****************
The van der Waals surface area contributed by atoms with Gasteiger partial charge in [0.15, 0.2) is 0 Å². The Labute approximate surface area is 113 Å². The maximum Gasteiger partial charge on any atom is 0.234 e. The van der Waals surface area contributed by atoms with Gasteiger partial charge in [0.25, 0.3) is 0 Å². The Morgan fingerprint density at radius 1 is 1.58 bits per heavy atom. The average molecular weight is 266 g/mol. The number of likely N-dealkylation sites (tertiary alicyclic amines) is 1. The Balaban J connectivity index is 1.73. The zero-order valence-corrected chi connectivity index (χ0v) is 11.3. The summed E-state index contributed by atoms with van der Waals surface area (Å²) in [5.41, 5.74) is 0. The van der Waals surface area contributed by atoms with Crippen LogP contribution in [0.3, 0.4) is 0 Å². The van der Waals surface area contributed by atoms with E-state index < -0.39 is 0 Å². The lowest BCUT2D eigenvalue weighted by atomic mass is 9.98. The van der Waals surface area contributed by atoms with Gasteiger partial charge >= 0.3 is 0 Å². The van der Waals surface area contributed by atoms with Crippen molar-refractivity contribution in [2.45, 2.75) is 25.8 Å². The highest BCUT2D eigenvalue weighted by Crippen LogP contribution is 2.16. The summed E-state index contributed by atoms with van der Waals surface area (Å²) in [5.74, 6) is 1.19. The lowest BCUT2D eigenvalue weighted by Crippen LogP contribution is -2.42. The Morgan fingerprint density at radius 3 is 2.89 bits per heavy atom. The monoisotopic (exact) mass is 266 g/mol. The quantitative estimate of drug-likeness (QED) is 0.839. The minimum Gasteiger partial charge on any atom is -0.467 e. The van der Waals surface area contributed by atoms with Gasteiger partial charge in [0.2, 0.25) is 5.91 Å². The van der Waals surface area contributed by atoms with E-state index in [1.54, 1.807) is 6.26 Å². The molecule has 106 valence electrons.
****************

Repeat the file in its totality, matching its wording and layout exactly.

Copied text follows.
The van der Waals surface area contributed by atoms with Gasteiger partial charge in [0.15, 0.2) is 0 Å². The Labute approximate surface area is 113 Å². The maximum Gasteiger partial charge on any atom is 0.234 e. The van der Waals surface area contributed by atoms with Gasteiger partial charge in [0.25, 0.3) is 0 Å². The Morgan fingerprint density at radius 1 is 1.58 bits per heavy atom. The average molecular weight is 266 g/mol. The number of likely N-dealkylation sites (tertiary alicyclic amines) is 1. The Balaban J connectivity index is 1.73. The zero-order valence-corrected chi connectivity index (χ0v) is 11.3. The summed E-state index contributed by atoms with van der Waals surface area (Å²) in [5.41, 5.74) is 0. The van der Waals surface area contributed by atoms with Crippen LogP contribution in [0.3, 0.4) is 0 Å². The van der Waals surface area contributed by atoms with E-state index < -0.39 is 0 Å². The lowest BCUT2D eigenvalue weighted by atomic mass is 9.98. The van der Waals surface area contributed by atoms with Gasteiger partial charge >= 0.3 is 0 Å². The van der Waals surface area contributed by atoms with Crippen molar-refractivity contribution in [2.45, 2.75) is 25.8 Å². The highest BCUT2D eigenvalue weighted by Crippen LogP contribution is 2.16. The summed E-state index contributed by atoms with van der Waals surface area (Å²) in [5.74, 6) is 1.19. The lowest BCUT2D eigenvalue weighted by Crippen LogP contribution is -2.42. The Morgan fingerprint density at radius 3 is 2.89 bits per heavy atom. The monoisotopic (exact) mass is 266 g/mol. The quantitative estimate of drug-likeness (QED) is 0.839. The minimum Gasteiger partial charge on any atom is -0.467 e. The van der Waals surface area contributed by atoms with Gasteiger partial charge in [0.2, 0.25) is 5.91 Å². The van der Waals surface area contributed by atoms with E-state index in [1.54, 1.807) is 6.26 Å². The molecule has 106 valence electrons.